Ultimately, Cakmak’s work is guided by her desire to have a real impact on real people.

“I deeply care about the relevance and usefulness of my research,” Cakmak said. “We try to evaluate systems we develop in my lab with realistic and diverse sets of tasks, putting them in front of potential users with diverse backgrounds and abilities, and we take every opportunity to demonstrate and deploy them in the real world.”

Cakmak and her students collaborate with robotics startups like Savioke and Fetch Robotics to develop tools that can be useful for these companies and their customers. She also runs a summer camp where high school students with diverse disabilities learn to program robots using tools developed in her lab.

Cakmak is the 32nd current or former Allen School faculty member to have earned one of these prestigious awards, for which candidates are evaluated by senior scientists based on their research accomplishments, creativity, and potential to be a leader in their respective fields. She joins recent recipients Ali Farhadi and Jon Froehlich (2017), Emina Torlak (2016) and Emily Fox, Shyam Gollakota, and Thomas Rothvoss (2015).

Cakmak is not the only computer scientist with an Allen School connection to be honored by the Sloan Foundation this year. Former postdoc Simon Peter, who worked with Allen School professors Tom Anderson and Arvind Krishnamurthy, also received a 2018 fellowship. Peter is a faculty member at the University of Texas at Austin, where he focuses on operating systems and networks.

Four other UW faculty members are among the current class of fellows: Jiun Haw-Chu of the Clean Energy Institute, Arka Majumdar of Electrical Engineering and Physics, Jessica Werk of Astronomy, and Chelsea Wood of Aquatic & Fishery Sciences.

Read the Sloan Foundation press release here and the UW News release here. View the complete list of 2018 Fellows here.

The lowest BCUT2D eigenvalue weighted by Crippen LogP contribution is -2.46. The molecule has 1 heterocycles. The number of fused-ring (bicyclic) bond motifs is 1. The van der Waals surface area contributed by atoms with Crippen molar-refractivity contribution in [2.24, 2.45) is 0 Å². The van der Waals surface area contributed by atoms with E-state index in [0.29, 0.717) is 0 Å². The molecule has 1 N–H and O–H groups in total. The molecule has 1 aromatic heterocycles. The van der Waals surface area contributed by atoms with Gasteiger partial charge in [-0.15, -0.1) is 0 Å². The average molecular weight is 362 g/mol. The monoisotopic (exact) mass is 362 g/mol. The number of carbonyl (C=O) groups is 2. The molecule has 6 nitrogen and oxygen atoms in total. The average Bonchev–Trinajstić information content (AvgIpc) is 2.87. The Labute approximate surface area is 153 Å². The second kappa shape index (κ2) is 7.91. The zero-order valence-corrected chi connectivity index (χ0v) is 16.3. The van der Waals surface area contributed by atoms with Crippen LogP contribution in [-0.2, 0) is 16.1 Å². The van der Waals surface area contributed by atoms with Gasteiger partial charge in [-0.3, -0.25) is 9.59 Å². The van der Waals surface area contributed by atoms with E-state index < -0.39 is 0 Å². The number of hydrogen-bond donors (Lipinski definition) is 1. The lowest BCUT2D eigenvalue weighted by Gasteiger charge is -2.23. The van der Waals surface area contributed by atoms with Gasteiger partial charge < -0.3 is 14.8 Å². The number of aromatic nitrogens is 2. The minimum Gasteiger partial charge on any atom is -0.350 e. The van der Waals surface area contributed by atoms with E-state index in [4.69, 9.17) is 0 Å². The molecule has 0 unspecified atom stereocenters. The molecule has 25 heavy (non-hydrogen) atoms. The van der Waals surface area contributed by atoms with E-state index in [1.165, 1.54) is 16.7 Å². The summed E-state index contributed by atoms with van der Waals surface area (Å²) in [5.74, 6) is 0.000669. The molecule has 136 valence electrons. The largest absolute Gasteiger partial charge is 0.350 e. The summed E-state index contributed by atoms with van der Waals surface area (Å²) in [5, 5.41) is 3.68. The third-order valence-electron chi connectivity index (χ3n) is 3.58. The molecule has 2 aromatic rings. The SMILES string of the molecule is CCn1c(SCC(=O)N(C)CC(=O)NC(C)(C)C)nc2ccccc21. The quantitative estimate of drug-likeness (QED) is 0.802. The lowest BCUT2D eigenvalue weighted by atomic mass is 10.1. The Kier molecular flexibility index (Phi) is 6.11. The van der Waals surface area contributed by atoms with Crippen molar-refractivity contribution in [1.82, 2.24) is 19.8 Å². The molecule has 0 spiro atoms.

Congratulations, Maya and Simon!


February 16, 2018

Professor Michael Ernst honored for extraordinary contributions to student mentorship

Michael ErnstAllen School professor Michael Ernst has earned the 2018 CRA-E Undergraduate Research Faculty Mentoring Award from the Computing Research Association. The award recognizes faculty who provide exceptional mentorship and support to student researchers. Ernst is a member of the Allen School’s Programming Languages & Software Engineering (PLSE) group.

Recipients of the CRA-E mentorship award are chosen based on their track record of providing a high-quality, rewarding research experience to aspiring computer scientists. The CRA cited Ernst’s combination of research accomplishments and caring demeanor in its award announcement, which also praised his record of mentorship across multiple institutions, projects, and publications. To date, Ernst has mentored 123 undergraduate students over the course of his research career, co-authoring more than 50 publications with them along the way.

“He is typically described as a caring and careful mentor who is selfless, patient, quality-driven, and student-focused,” the CRA said of Ernst, noting that nearly half of his undergraduate mentees have gone on to attend graduate school in computer science.

Ernst’s success can be attributed in part to his holistic approach to student mentorship. In addition to providing direct guidance to mentees, he cultivates an environment and a team that is welcoming and supportive of young researchers — including instructing graduate students, postdoctoral researchers, and faculty colleagues on how to successfully work with undergraduates. He also incorporates state-of-the-art research tools and project-based exploration in his undergraduate classes.

“I’m passionate about mentoring because doing research as an undergraduate changed the course of my career and my life,” said Ernst. “I love making new discoveries — and I get a vicarious thrill from helping others to experience that same wonder.”

Ernst’s approach has made him a role model for the next generation of computer science faculty. As one former mentee who went on to become a faculty member said, “I strive to use as much of prof. Ernst’s mentoring style in my own advising as I can.” If imitation is the highest form of flattery, you can’t get much higher praise than that.

In addition to Ernst, the CRA recognized Catherine Putonti, a professor of computer science and biology at Loyola University Chicago and the Stritch School of Medicine, with a 2018 faculty mentoring award. Read the full CRA announcement here.

Congratulations, Mike — and thank you for delivering an exceptional research experience to so many Allen School undergraduates!


February 13, 2018

Allen School undergraduates earn national recognition for research excellence